Animals can suffer from many of the same mental illnesses that humans do, such as anxiety, depression, obsessive compulsive disorder (OCD) and post-traumatic stress disorder (PTSD). But there’s one mental illness that, at least as far as we can tell, that animals don’t get: schizophrenia.
Admittedly, it would be difficult to know if an animal were suffering from schizophrenia. The National Library of Medicine describes the symptoms of schizophrenia as including hallucinations, most commonly auditory but often involving hallucinatory visions, smells or even tastes, as well. In addition, schizophrenia can cause delusions, such as thinking that you’re George Washington or Napoleon, that you’re the focus of an evil plot or even that you’re being controlled by beings from other planets or dimensions.
If something like that were going on in the mind of, say, your dog, how would you even know? Meanwhile, cats certainly appear to hear voices that we can’t, but unfortunately, they can’t tell us about them.
But despite having limited access to the inner lives of other animals, there’s good reason to think that schizophrenia is unique to humans, and the evidence is in the human genome.
Schizophrenia tends to run in families and has long been understood to be substantially influenced by genetics. But no single gene seems to be responsible for the malady. A Nature study published in 2022 fingered 10 particular genes in which alterations can lead to schizophrenia. A subsequent study on a larger, more diverse population reinforced these findings, adding three more genes to the mix.
Schizophrenia-linked genes appear in an area of the genome that changed rapidly during human evolution. This period of rapid change began after humans branched off from chimpanzees, making the results of the changes unique to humans.
These gene regions are called HARs, short for “human accelerated regions.” HARs are involved in modulating the expression of other genes and, among other things, seem to play a role in the cognitive and behavioral diversity among humans.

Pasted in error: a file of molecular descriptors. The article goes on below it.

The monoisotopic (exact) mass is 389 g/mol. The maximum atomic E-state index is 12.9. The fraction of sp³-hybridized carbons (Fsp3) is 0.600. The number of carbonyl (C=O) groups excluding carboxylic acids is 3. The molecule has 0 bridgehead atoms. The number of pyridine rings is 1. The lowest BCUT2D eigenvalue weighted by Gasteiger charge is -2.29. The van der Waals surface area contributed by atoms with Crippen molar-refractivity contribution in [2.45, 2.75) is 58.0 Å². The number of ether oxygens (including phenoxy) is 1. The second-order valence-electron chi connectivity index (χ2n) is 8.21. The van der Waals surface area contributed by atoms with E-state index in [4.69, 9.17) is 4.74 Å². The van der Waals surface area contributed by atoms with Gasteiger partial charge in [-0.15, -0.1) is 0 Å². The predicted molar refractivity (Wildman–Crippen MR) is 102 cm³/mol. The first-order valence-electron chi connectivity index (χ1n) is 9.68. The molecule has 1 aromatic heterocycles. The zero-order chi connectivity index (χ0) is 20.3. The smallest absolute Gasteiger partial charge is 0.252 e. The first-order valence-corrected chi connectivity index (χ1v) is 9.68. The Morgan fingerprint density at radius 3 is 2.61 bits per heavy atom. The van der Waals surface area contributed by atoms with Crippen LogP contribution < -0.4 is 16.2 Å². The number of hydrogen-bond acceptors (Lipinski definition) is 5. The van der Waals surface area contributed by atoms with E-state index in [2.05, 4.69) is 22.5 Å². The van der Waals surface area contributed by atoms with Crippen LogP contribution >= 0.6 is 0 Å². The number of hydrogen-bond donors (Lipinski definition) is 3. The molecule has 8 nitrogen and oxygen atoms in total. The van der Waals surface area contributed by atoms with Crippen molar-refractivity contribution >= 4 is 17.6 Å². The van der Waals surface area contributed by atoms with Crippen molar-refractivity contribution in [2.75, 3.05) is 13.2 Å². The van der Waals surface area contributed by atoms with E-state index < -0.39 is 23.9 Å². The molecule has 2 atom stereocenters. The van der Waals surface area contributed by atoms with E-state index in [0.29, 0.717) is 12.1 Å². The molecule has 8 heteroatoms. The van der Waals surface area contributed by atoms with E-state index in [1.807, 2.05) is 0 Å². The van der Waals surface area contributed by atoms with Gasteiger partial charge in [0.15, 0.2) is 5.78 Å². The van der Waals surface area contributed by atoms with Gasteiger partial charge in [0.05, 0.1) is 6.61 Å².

A review study on the research to date on HARs, and their role in mental illness, was published last year in the International Journal of Molecular Sciences. In that study, researchers Maria Guardiola-Ripoll and Mar Fatjó-Vilas explain that the expansion of the cortex in human evolution is thought to have contributed to the development in our species of more complex neuronal structures.
This uniquely human brain organization is what makes our higher cognitive abilities possible; capacities such as memory and attention, our knack for abstract thinking, our ability to use language and social cognition. Guardiola-Ripoll and Fatjó-Vilas describe these as “core traits of humankind” and point out that they are often the very things that are compromised in schizophrenia.
Read More: Why Schizophrenia is Different for Women
There’s a lot more work to be done before we fully understand the evolutionary background of the genetics behind schizophrenia, and how specific genes influence the onset and nature of the disease. Such work aims to better our understanding of the influence genes and gene expression have over mental illnesses, and ultimately lead to more effective treatments.
Meanwhile, for those of us simply wondering why animals don’t get schizophrenia, researchers can offer a possible answer: Other animals just don’t have the right genes for it.
Still, for the human population as a species, schizophrenia (and other forms of mental illness) may be the price we pay for that complex cortical architecture — and the uniquely human cognitive abilities that come with it.